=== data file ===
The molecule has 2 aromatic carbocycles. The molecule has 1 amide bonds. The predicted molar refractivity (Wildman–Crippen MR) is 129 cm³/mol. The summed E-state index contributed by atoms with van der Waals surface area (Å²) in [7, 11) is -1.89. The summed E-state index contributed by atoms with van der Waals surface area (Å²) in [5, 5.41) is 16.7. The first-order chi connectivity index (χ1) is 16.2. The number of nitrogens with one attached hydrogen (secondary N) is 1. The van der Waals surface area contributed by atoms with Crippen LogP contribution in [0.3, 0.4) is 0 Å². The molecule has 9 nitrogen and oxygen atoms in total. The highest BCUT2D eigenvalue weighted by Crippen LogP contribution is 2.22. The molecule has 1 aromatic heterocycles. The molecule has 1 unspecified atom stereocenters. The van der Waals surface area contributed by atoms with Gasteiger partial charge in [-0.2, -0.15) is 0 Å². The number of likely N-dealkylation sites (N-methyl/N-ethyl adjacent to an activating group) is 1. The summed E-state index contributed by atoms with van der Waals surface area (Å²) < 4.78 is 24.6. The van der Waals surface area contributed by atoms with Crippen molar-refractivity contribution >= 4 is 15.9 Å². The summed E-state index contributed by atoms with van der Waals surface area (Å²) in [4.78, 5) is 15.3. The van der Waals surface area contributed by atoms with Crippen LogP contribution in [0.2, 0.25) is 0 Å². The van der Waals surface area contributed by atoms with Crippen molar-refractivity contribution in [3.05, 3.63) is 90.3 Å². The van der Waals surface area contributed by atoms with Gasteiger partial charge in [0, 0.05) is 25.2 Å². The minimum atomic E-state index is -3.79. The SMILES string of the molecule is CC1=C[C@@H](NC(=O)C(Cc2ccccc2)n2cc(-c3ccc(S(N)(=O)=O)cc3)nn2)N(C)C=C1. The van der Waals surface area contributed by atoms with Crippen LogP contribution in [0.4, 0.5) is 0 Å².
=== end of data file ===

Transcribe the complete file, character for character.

The molecule has 2 aromatic carbocycles. The molecule has 1 amide bonds. The predicted molar refractivity (Wildman–Crippen MR) is 129 cm³/mol. The summed E-state index contributed by atoms with van der Waals surface area (Å²) in [7, 11) is -1.89. The summed E-state index contributed by atoms with van der Waals surface area (Å²) in [5, 5.41) is 16.7. The first-order chi connectivity index (χ1) is 16.2. The number of nitrogens with one attached hydrogen (secondary N) is 1. The van der Waals surface area contributed by atoms with Crippen LogP contribution in [0.3, 0.4) is 0 Å². The molecule has 9 nitrogen and oxygen atoms in total. The highest BCUT2D eigenvalue weighted by Crippen LogP contribution is 2.22. The molecule has 1 aromatic heterocycles. The molecule has 1 unspecified atom stereocenters. The van der Waals surface area contributed by atoms with Gasteiger partial charge in [-0.2, -0.15) is 0 Å². The number of likely N-dealkylation sites (N-methyl/N-ethyl adjacent to an activating group) is 1. The summed E-state index contributed by atoms with van der Waals surface area (Å²) < 4.78 is 24.6. The van der Waals surface area contributed by atoms with Crippen molar-refractivity contribution >= 4 is 15.9 Å². The summed E-state index contributed by atoms with van der Waals surface area (Å²) in [4.78, 5) is 15.3. The van der Waals surface area contributed by atoms with Crippen LogP contribution in [0.2, 0.25) is 0 Å². The van der Waals surface area contributed by atoms with Crippen molar-refractivity contribution in [3.05, 3.63) is 90.3 Å². The van der Waals surface area contributed by atoms with Gasteiger partial charge in [0, 0.05) is 25.2 Å². The minimum atomic E-state index is -3.79. The SMILES string of the molecule is CC1=C[C@@H](NC(=O)C(Cc2ccccc2)n2cc(-c3ccc(S(N)(=O)=O)cc3)nn2)N(C)C=C1. The van der Waals surface area contributed by atoms with Crippen LogP contribution in [0.4, 0.5) is 0 Å².